Philip Martin: Message might have got through to Arizona Shooter

Series:    Is Rightwing Rhetoric encouraging Violence? Part 4

CNN’s Anderson Cooper and his panel discuss the finger pointing and deliberate misinformation among politicians.

Probably the most common quote concerning the Arizona tragedy was Paul Krugman’s words spoken just 2 hours after the shooting:

A Democratic Congresswoman  has been shot in the head; another dozen were also shot.

We don’t have proof yet that this was political, but the odds are that it was. She’s been the target of violence before. And for those wondering why a Blue Dog Democrat, the kind Republicans might be able to work with, might be a target, the answer is that she’s a Democrat who survived what was otherwise a GOP sweep in Arizona, precisely because the Republicans nominated a Tea Party activist. (Her father says that “the whole Tea Party” was her enemy.) And yes, she was on Sarah Palin’s infamous “crosshairs” list.

Just yesterday, Ezra Klein remarked that opposition to health reform was getting scary. Actually, it’s been scary for quite a while, in a way that already reminded many of us of the climate that preceded the Oklahoma City bombing.

You know that Republicans will yell about the evils of partisanship whenever anyone tries to make a connection between the rhetoric of Beck, Limbaugh, etc. and the violence I fear we’re going to see in the months and years ahead. But violent acts are what happen when you create a climate of hate. And it’s long past time for the GOP’s leaders to take a stand against the hate-mongers.

It seems that liberals backed off this type of accusation when the facts that disproved it came out later. In fact, Paul Krugman took down his own comments. Now we have liberals writing articles filled with double talk that still attempt to imply that the tea party types still may have had something to do with this.

Philip Martin in his article “You can’t talk to Crazy, but sometimes it hears,” (Arkansas Democrat-Gazette, Jan 16, 2011), implies that possibly a message about the political fights got through to Jared Loughner.

And the perpetually angry will buy what the demagogues sell, no matter how preposterous their claims, because, after a while, they need to be angry to feel normal. This is why you say there is a war against Christmas, that the white middle class is being persecuted or that the president is an illegitimate foreigner with links to al-Qaida, and people will believe it. A claim’s outrageousness is no impediment for those who love to feel outraged.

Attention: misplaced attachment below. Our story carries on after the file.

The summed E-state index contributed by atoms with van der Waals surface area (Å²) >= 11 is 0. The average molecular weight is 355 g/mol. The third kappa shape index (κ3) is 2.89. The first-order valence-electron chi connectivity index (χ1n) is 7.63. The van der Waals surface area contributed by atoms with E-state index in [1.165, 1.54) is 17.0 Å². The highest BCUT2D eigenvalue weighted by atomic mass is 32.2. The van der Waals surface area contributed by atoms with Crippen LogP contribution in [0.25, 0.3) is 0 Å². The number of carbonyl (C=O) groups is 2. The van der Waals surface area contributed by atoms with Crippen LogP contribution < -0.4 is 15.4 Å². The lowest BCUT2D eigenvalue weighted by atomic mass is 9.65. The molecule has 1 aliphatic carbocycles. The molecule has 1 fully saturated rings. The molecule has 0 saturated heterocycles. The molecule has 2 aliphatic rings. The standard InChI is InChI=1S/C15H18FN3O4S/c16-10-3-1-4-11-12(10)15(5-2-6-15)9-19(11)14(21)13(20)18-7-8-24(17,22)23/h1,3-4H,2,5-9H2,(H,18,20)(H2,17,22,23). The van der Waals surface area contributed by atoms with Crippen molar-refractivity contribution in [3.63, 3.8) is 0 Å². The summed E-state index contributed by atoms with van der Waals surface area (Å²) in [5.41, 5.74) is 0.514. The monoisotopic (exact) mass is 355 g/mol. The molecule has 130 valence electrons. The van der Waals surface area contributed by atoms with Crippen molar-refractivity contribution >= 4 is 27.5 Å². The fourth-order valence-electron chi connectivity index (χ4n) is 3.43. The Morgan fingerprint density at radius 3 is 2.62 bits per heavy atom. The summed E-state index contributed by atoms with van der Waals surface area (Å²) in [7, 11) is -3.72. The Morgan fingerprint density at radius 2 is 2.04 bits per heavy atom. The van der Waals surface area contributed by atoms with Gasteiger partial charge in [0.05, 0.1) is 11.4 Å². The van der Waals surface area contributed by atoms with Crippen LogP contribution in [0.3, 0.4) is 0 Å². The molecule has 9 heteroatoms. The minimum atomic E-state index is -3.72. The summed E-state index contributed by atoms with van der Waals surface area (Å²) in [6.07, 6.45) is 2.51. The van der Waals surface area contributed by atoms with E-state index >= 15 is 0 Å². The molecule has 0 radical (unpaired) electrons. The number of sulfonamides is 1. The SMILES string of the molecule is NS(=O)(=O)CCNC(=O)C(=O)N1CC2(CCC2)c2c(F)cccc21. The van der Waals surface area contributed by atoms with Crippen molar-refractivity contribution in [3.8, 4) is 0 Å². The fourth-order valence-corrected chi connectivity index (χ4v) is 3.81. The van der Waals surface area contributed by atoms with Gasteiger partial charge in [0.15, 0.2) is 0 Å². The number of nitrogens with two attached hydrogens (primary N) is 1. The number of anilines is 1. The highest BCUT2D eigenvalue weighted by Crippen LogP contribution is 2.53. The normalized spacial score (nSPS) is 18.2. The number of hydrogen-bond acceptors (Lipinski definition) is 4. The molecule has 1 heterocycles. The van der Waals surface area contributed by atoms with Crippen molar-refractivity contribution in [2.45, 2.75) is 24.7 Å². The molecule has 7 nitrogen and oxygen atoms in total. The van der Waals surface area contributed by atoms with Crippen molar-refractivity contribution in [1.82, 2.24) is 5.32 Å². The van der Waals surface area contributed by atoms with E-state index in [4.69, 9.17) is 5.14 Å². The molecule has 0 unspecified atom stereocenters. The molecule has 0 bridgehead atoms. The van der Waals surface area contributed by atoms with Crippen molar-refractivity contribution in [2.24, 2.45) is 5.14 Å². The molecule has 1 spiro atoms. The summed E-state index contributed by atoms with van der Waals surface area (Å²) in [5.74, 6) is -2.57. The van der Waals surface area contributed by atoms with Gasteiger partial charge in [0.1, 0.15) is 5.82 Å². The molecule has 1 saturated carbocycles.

There’s nothing to be learned from what happened in Tucson other than another pure product of America went crazy (crazier) and hurt some people who had nothing against him, who meant him no harm. You can’t blame anybody in particular for what Jared Loughner did—except maybe Jared Loughner.
But on the other hand, you can’t pretend that these things happen in a vacuum. I said Crazy doesn’t listen but sometimes Crazy hears—Crazy picks up a signal in its tin-foil beanie. Crazy feels licensed by the sort of vitriol we fling around to make ourselves feel better.
You can pretend it’s nothing to do with you if you want, but we create the world together. Our portion of whatever blame there is may be small, but it is not negligible.

Let’s take Martin’s view that maybe a message got through to Loughner. According to Good Morning America’s interview with Loughner’s best friend Zach Osler, Loughner did not listen to the news or to talk radio. So where did he get a message from? Here is a transcript of Rush Limbaugh reacting to the  Good Morning America interview.

BANFIELD:  Instead he points to this online documentary series called Zeitgeist as the gas on Loughner’s fire.  It’s a documentary movement that rails on currency-based economics.

OSLER:  I really think that this is Zeitgeist documentary had a profound impact upon Jared Loughner’s mind-set and how he viewed the world that he lives in.

RUSH:  It wasn’t just Zeitgeist. ” According to reports, Loughner’s favorites included little-known conspiracy theory documentaries such as ‘Zeitgeist’ and ‘Loose Change’ as well as … ‘Donnie Darko’ and ‘A Scanner Darkly.'” Now, Zeitgeist is “a 2007 documentary that asserts Jesus Christ is a myth, that 9/11 was orchestrated by the government, and that bankers manipulate the international monetary system and the media in order to consolidate power.”  So a conspiracy movie (put together by deranged leftists, it turns out) appears to be, according to his best friend, the most influential media of this young man’s life.  “‘Loose Change’ is a series of films released between 2005 and 2009 which argue that the September 11, 2001 attacks were planned and conducted by elements within the United States government…”


Let me make my view clear. There will always be a percentage of people out there that are mental cases. I personally think that there is no evidence at all to say that most of them are right or left leaning. To try and paint a broad picture like that is not fair.

33rd ANNUAL MARCH FOR LIFE:Little Rock Sun 2pm begins at Capital and Louisiana Streets


Today I have a profile of St lawmaker Kelley Linck.

Executive Director, Ozark Mtn
buttonRegion Tourism Association

buttonNRA Member & Supporter – Has an “A” Rating with the NRA

button Owned and operated a small business in the
button area for 15 years

buttonPresident 3 terms, Bull Shoals Lake-
buttonWhite River Chamber of Commerce

button President, Rotary International Club,
buttonBull Shoals/Lakeview

button President 3 terms, White &
buttonNorth Fork Rivers Outfitters Assoc.

In the photo above, is the Linck home that was built in Flippin, Arkansas in 1910. Starting from the left is Kelley, his dad Ike Linck, his brother John Linck and his newphew Edwin Linck.
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